And finally, what a “crime” it is, what a “damnable policy” that at a time when, in Europe in general, big monarchies had become a “historical necessity”, the Germans and Magyars untied all these small, stunted and impotent little nations into a single big state and thereby enabled them to take part in a historical development from which, left to themselves, they would have remained completely aloof! Of course, matters of this kind cannot be accomplished without many a tender national blossom being forcibly broken. But in history nothing is achieved without violence and implacable ruthlessness, and if Alexander, Caesar, and Napoleon had been capable of being moved by the same sort of appeal as that which pan-Slavism now makes on behalf of its ruined clients, what would have become of history! And are the Persians, Celts, and Christian Germans of less value than the Czechs, Ogulians, and Serezhans?

Now, however, as a result of the powerful progress of industry, trade and communications, political centralization has become a much more urgent need than it was then, in the 15th and 16th centuries. What still has to be centralized is being centralized. And now the pan-Slavists come forward and demand that we should “set free” these half-Germanized Slavs, and that we should abolish a centralization which is being forced on these Slavs by all their material interests!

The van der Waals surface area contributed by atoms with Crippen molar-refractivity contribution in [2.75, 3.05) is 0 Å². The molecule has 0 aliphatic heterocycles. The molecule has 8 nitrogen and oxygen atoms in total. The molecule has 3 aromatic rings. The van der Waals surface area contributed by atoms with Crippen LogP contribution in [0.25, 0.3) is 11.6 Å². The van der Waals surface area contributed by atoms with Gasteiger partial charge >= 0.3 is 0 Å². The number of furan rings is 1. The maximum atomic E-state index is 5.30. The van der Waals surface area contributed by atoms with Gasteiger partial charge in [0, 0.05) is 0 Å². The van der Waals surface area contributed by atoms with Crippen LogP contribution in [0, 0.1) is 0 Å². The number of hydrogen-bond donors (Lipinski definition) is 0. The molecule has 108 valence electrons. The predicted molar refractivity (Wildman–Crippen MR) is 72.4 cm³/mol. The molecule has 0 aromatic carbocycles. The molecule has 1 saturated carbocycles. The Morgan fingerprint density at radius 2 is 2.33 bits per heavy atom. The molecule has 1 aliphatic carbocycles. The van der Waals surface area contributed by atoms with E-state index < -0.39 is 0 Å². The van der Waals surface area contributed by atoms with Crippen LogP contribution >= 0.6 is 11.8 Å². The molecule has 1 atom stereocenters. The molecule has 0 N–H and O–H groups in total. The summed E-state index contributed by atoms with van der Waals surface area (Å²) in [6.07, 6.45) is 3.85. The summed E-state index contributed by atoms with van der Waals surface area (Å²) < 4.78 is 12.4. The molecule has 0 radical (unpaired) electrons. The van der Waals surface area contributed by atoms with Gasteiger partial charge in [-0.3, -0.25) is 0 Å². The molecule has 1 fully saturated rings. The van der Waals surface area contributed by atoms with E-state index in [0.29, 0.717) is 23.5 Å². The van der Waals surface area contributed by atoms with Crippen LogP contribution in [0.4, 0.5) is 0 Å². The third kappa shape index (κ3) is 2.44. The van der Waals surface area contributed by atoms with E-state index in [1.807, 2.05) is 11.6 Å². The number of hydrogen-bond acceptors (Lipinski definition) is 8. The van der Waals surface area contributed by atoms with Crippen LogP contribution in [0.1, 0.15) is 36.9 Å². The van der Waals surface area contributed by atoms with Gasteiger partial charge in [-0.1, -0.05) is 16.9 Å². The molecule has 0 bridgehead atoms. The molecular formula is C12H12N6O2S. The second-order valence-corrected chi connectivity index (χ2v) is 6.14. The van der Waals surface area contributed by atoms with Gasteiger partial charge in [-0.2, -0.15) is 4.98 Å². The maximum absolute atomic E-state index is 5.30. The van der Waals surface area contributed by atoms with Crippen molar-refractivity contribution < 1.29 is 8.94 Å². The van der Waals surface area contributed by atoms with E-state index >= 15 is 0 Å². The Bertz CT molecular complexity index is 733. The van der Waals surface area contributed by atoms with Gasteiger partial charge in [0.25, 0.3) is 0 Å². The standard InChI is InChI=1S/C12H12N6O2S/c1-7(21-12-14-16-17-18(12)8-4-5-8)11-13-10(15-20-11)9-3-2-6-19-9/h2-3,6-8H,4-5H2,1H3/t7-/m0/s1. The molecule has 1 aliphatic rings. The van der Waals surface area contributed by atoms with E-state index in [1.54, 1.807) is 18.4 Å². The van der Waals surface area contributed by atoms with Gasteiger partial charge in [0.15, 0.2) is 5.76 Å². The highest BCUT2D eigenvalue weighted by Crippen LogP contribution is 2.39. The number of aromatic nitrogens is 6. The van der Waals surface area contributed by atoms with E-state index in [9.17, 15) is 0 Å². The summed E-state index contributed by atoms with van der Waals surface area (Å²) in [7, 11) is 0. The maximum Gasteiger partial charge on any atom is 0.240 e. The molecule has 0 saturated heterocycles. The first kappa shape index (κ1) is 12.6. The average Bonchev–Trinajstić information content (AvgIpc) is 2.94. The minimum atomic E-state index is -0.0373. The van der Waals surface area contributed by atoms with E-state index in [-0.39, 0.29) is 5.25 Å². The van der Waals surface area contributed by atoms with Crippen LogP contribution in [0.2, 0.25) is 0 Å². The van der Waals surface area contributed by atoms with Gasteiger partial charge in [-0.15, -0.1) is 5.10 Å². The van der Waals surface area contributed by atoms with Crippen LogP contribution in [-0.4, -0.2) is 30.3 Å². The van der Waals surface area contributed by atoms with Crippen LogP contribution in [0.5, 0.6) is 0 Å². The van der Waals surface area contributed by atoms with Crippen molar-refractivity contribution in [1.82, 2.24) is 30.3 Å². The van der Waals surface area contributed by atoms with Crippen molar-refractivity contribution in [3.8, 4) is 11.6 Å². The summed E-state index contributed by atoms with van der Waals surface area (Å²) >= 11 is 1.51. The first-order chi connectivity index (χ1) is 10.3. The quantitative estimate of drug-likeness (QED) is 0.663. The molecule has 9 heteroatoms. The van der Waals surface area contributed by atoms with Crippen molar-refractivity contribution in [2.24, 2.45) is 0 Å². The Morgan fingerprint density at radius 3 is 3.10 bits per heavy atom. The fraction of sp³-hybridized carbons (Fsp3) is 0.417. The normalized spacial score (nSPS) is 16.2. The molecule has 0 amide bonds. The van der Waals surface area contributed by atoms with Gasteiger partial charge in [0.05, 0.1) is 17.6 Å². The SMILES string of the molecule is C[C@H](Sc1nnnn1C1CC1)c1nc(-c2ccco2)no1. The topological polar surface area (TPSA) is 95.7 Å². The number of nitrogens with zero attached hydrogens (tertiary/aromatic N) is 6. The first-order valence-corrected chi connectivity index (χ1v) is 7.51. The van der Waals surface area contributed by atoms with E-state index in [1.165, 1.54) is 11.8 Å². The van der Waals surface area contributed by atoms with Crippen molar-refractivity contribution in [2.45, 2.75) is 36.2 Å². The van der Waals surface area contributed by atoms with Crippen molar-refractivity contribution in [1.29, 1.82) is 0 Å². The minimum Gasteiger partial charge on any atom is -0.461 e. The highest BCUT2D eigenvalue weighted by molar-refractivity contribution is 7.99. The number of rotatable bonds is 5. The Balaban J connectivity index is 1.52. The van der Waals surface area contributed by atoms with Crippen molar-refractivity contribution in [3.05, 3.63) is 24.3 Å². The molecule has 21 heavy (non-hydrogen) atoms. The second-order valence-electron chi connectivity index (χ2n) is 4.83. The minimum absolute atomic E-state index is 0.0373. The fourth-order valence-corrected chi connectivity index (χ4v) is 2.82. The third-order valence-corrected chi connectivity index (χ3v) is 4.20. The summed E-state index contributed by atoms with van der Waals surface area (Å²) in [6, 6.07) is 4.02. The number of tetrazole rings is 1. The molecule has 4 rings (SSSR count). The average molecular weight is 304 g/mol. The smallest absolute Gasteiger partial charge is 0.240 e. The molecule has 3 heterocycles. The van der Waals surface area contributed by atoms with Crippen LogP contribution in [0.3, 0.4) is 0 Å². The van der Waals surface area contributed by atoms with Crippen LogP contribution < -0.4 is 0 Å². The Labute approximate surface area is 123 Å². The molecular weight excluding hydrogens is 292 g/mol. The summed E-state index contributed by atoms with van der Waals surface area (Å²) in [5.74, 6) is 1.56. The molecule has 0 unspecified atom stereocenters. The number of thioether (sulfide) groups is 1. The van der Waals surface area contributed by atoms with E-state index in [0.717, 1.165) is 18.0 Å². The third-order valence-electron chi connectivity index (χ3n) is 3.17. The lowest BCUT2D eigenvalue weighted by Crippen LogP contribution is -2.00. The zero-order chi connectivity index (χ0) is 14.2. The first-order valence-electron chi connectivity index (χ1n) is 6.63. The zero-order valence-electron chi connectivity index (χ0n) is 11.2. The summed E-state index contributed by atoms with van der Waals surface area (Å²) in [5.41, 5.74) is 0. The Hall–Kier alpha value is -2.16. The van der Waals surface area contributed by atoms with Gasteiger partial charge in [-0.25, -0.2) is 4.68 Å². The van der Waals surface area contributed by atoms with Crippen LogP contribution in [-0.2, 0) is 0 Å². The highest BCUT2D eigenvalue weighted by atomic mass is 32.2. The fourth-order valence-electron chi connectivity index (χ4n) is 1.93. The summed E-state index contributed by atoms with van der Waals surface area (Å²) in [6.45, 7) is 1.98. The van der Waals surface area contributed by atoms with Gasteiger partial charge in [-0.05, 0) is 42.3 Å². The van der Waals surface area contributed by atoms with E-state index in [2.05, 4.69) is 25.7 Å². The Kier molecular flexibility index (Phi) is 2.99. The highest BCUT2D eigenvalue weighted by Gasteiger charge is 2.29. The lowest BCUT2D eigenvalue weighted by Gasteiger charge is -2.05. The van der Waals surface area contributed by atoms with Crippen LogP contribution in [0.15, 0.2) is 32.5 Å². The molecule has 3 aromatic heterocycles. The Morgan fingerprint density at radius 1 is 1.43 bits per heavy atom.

In short, it turns out these “crimes” of the Germans and Magyars against the said Slavs are among the best and most praiseworthy deeds which our and the Magyar people can boast in their history.

Absolutely despicable. Anti-familial. Platonist. Imperialist.

And, of course, Marxist. That much can’t be denied. Unfortunately this part must have been redacted from Capital and ultimately failed to get into the heads of Marx and Engels’ sycophants.

Cultural Marxism ain’t new. It’s as old as orthodox Marxism. And sometimes Marx or Engels accidentally said the right thing for reasons of their deranged political economy.

Czechoslovak lobby in America

Brett Stevens’ favorite lamenting of “trace admixture”, especially his recent and as usual quite formulaic reminder How Irish Immigration Destroyed America got me thinking about other less-than-Nordic immigrants offered as explanations for America’s identity crisis, and there’s one that deserves more opprobrium than the micks: the goddamned Czechs.

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Nativism and Radical Republicanism: a curious relationship

Once upon a time, Tennessee was a stronghold of the Whig Party. More specifically, from about 1836 to 1852. In 1860, Tennessee was also one of three states to capture the electoral vote for the Constitutional Union Party, a splinter group of former Whigs and Know Nothings.

Despite being the home of Andrew Jackson, some of the most virulent anti-Jacksonians would come from the same state.